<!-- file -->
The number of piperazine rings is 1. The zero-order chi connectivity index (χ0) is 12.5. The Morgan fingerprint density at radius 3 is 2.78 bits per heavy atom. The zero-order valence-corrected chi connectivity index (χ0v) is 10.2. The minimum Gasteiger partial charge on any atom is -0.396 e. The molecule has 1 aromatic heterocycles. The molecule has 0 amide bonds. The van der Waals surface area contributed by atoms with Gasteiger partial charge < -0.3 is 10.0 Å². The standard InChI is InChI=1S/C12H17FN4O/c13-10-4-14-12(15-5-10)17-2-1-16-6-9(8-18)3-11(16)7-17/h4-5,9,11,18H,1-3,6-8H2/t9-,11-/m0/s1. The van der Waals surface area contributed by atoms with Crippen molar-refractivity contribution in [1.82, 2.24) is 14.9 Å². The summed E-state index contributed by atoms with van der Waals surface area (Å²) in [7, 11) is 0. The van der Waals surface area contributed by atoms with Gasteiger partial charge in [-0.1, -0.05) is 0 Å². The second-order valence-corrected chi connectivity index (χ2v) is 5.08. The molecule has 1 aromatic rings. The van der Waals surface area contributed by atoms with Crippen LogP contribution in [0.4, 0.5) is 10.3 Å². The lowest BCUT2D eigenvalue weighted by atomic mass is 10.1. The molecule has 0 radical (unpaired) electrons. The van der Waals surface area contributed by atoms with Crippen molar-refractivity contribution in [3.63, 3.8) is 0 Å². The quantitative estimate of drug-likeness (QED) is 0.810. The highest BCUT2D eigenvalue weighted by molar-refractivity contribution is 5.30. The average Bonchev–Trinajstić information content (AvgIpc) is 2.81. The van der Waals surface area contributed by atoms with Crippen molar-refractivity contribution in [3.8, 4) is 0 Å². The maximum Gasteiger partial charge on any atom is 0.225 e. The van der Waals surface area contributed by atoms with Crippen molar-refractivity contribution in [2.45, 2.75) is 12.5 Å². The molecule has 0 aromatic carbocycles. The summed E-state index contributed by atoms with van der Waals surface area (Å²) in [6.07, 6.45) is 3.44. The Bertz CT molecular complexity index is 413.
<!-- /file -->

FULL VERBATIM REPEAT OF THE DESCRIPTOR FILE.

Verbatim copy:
The number of piperazine rings is 1. The zero-order chi connectivity index (χ0) is 12.5. The Morgan fingerprint density at radius 3 is 2.78 bits per heavy atom. The zero-order valence-corrected chi connectivity index (χ0v) is 10.2. The minimum Gasteiger partial charge on any atom is -0.396 e. The molecule has 1 aromatic heterocycles. The molecule has 0 amide bonds. The van der Waals surface area contributed by atoms with Gasteiger partial charge < -0.3 is 10.0 Å². The standard InChI is InChI=1S/C12H17FN4O/c13-10-4-14-12(15-5-10)17-2-1-16-6-9(8-18)3-11(16)7-17/h4-5,9,11,18H,1-3,6-8H2/t9-,11-/m0/s1. The van der Waals surface area contributed by atoms with Crippen molar-refractivity contribution in [1.82, 2.24) is 14.9 Å². The summed E-state index contributed by atoms with van der Waals surface area (Å²) in [7, 11) is 0. The van der Waals surface area contributed by atoms with Gasteiger partial charge in [-0.1, -0.05) is 0 Å². The second-order valence-corrected chi connectivity index (χ2v) is 5.08. The molecule has 1 aromatic rings. The van der Waals surface area contributed by atoms with Crippen LogP contribution in [0.4, 0.5) is 10.3 Å². The lowest BCUT2D eigenvalue weighted by atomic mass is 10.1. The molecule has 0 radical (unpaired) electrons. The van der Waals surface area contributed by atoms with Crippen molar-refractivity contribution in [3.63, 3.8) is 0 Å². The quantitative estimate of drug-likeness (QED) is 0.810. The highest BCUT2D eigenvalue weighted by molar-refractivity contribution is 5.30. The average Bonchev–Trinajstić information content (AvgIpc) is 2.81. The van der Waals surface area contributed by atoms with Crippen molar-refractivity contribution in [3.8, 4) is 0 Å². The maximum Gasteiger partial charge on any atom is 0.225 e. The van der Waals surface area contributed by atoms with Crippen molar-refractivity contribution in [2.45, 2.75) is 12.5 Å². The molecule has 0 aromatic carbocycles. The summed E-state index contributed by atoms with van der Waals surface area (Å²) in [6.07, 6.45) is 3.44. The Bertz CT molecular complexity index is 413.